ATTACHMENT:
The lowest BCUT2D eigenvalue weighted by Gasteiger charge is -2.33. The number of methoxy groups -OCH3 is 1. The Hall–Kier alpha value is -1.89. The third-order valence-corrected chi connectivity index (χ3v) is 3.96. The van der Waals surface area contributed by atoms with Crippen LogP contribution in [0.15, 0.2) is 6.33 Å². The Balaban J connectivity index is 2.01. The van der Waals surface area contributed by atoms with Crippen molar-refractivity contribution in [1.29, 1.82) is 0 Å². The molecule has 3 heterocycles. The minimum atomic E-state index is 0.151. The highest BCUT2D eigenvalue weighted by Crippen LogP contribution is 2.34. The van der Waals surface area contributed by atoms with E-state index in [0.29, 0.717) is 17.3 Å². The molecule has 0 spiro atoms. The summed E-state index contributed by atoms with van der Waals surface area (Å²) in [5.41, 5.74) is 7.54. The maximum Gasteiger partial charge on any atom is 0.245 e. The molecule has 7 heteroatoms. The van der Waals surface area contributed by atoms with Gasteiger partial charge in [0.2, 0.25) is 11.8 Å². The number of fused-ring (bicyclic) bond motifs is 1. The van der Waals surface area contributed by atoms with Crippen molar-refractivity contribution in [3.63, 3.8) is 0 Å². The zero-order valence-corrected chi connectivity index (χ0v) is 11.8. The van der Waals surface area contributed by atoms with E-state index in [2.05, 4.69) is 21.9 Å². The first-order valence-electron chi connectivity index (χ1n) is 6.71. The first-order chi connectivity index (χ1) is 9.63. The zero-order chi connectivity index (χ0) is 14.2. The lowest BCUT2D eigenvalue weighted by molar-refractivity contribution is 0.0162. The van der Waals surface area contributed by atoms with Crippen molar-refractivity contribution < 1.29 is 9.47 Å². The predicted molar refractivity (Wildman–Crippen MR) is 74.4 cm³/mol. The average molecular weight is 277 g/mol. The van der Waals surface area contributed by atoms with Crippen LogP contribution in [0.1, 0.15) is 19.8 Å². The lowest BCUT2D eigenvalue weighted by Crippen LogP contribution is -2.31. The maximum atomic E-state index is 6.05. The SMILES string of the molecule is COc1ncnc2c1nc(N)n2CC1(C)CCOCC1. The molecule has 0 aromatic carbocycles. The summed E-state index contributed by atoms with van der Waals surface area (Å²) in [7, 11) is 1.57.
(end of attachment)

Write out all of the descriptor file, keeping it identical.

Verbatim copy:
The lowest BCUT2D eigenvalue weighted by Gasteiger charge is -2.33. The number of methoxy groups -OCH3 is 1. The Hall–Kier alpha value is -1.89. The third-order valence-corrected chi connectivity index (χ3v) is 3.96. The van der Waals surface area contributed by atoms with Crippen LogP contribution in [0.15, 0.2) is 6.33 Å². The Balaban J connectivity index is 2.01. The van der Waals surface area contributed by atoms with Crippen molar-refractivity contribution in [1.29, 1.82) is 0 Å². The molecule has 3 heterocycles. The minimum atomic E-state index is 0.151. The highest BCUT2D eigenvalue weighted by Crippen LogP contribution is 2.34. The van der Waals surface area contributed by atoms with E-state index in [0.29, 0.717) is 17.3 Å². The molecule has 0 spiro atoms. The summed E-state index contributed by atoms with van der Waals surface area (Å²) in [5.41, 5.74) is 7.54. The maximum Gasteiger partial charge on any atom is 0.245 e. The molecule has 7 heteroatoms. The van der Waals surface area contributed by atoms with Gasteiger partial charge in [0.2, 0.25) is 11.8 Å². The number of fused-ring (bicyclic) bond motifs is 1. The van der Waals surface area contributed by atoms with Crippen molar-refractivity contribution in [3.63, 3.8) is 0 Å². The zero-order valence-corrected chi connectivity index (χ0v) is 11.8. The van der Waals surface area contributed by atoms with E-state index in [2.05, 4.69) is 21.9 Å². The first-order valence-electron chi connectivity index (χ1n) is 6.71. The first-order chi connectivity index (χ1) is 9.63. The zero-order chi connectivity index (χ0) is 14.2. The lowest BCUT2D eigenvalue weighted by molar-refractivity contribution is 0.0162. The van der Waals surface area contributed by atoms with Crippen molar-refractivity contribution < 1.29 is 9.47 Å². The predicted molar refractivity (Wildman–Crippen MR) is 74.4 cm³/mol. The average molecular weight is 277 g/mol. The van der Waals surface area contributed by atoms with Crippen LogP contribution in [0.1, 0.15) is 19.8 Å². The lowest BCUT2D eigenvalue weighted by Crippen LogP contribution is -2.31. The maximum atomic E-state index is 6.05. The SMILES string of the molecule is COc1ncnc2c1nc(N)n2CC1(C)CCOCC1. The molecule has 0 aromatic carbocycles. The summed E-state index contributed by atoms with van der Waals surface area (Å²) in [7, 11) is 1.57.